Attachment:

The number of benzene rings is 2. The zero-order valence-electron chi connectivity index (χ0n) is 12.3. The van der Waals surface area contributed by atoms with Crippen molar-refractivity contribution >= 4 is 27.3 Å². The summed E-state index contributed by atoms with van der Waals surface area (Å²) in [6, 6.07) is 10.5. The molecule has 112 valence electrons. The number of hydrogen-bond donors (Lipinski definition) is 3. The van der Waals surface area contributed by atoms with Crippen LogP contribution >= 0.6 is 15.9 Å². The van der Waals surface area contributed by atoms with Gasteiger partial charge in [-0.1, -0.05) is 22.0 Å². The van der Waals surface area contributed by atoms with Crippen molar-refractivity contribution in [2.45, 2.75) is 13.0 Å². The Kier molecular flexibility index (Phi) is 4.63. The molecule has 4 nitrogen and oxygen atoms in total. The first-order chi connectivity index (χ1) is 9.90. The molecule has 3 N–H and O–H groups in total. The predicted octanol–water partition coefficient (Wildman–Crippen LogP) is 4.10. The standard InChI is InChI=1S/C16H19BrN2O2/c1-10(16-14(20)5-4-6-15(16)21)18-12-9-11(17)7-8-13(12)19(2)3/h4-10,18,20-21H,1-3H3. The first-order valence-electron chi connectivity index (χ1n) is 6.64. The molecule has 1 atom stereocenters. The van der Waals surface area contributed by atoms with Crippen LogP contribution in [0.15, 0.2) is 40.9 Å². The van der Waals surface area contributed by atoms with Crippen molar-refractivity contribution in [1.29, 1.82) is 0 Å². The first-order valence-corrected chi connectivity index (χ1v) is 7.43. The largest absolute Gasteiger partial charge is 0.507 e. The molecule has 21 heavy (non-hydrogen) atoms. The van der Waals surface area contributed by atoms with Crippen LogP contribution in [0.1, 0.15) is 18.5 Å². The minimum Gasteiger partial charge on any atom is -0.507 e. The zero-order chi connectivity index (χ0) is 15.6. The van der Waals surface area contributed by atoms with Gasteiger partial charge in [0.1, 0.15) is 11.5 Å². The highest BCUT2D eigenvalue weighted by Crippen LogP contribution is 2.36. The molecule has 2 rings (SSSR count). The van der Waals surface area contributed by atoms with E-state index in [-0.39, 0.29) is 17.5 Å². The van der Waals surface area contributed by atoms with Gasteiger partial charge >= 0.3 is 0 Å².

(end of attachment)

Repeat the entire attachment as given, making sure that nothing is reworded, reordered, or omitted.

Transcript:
The number of benzene rings is 2. The zero-order valence-electron chi connectivity index (χ0n) is 12.3. The van der Waals surface area contributed by atoms with Crippen molar-refractivity contribution >= 4 is 27.3 Å². The summed E-state index contributed by atoms with van der Waals surface area (Å²) in [6, 6.07) is 10.5. The molecule has 112 valence electrons. The number of hydrogen-bond donors (Lipinski definition) is 3. The van der Waals surface area contributed by atoms with Crippen LogP contribution >= 0.6 is 15.9 Å². The van der Waals surface area contributed by atoms with Gasteiger partial charge in [-0.1, -0.05) is 22.0 Å². The van der Waals surface area contributed by atoms with Crippen molar-refractivity contribution in [2.45, 2.75) is 13.0 Å². The Kier molecular flexibility index (Phi) is 4.63. The molecule has 4 nitrogen and oxygen atoms in total. The first-order chi connectivity index (χ1) is 9.90. The molecule has 3 N–H and O–H groups in total. The predicted octanol–water partition coefficient (Wildman–Crippen LogP) is 4.10. The standard InChI is InChI=1S/C16H19BrN2O2/c1-10(16-14(20)5-4-6-15(16)21)18-12-9-11(17)7-8-13(12)19(2)3/h4-10,18,20-21H,1-3H3. The first-order valence-electron chi connectivity index (χ1n) is 6.64. The molecule has 1 atom stereocenters. The van der Waals surface area contributed by atoms with Crippen LogP contribution in [0.15, 0.2) is 40.9 Å². The van der Waals surface area contributed by atoms with Crippen molar-refractivity contribution in [1.29, 1.82) is 0 Å². The first-order valence-corrected chi connectivity index (χ1v) is 7.43. The largest absolute Gasteiger partial charge is 0.507 e. The molecule has 21 heavy (non-hydrogen) atoms. The van der Waals surface area contributed by atoms with Crippen LogP contribution in [0.1, 0.15) is 18.5 Å². The minimum Gasteiger partial charge on any atom is -0.507 e. The zero-order chi connectivity index (χ0) is 15.6. The van der Waals surface area contributed by atoms with Gasteiger partial charge in [0.1, 0.15) is 11.5 Å². The highest BCUT2D eigenvalue weighted by Crippen LogP contribution is 2.36. The molecule has 2 rings (SSSR count). The van der Waals surface area contributed by atoms with E-state index in [-0.39, 0.29) is 17.5 Å². The van der Waals surface area contributed by atoms with Gasteiger partial charge >= 0.3 is 0 Å².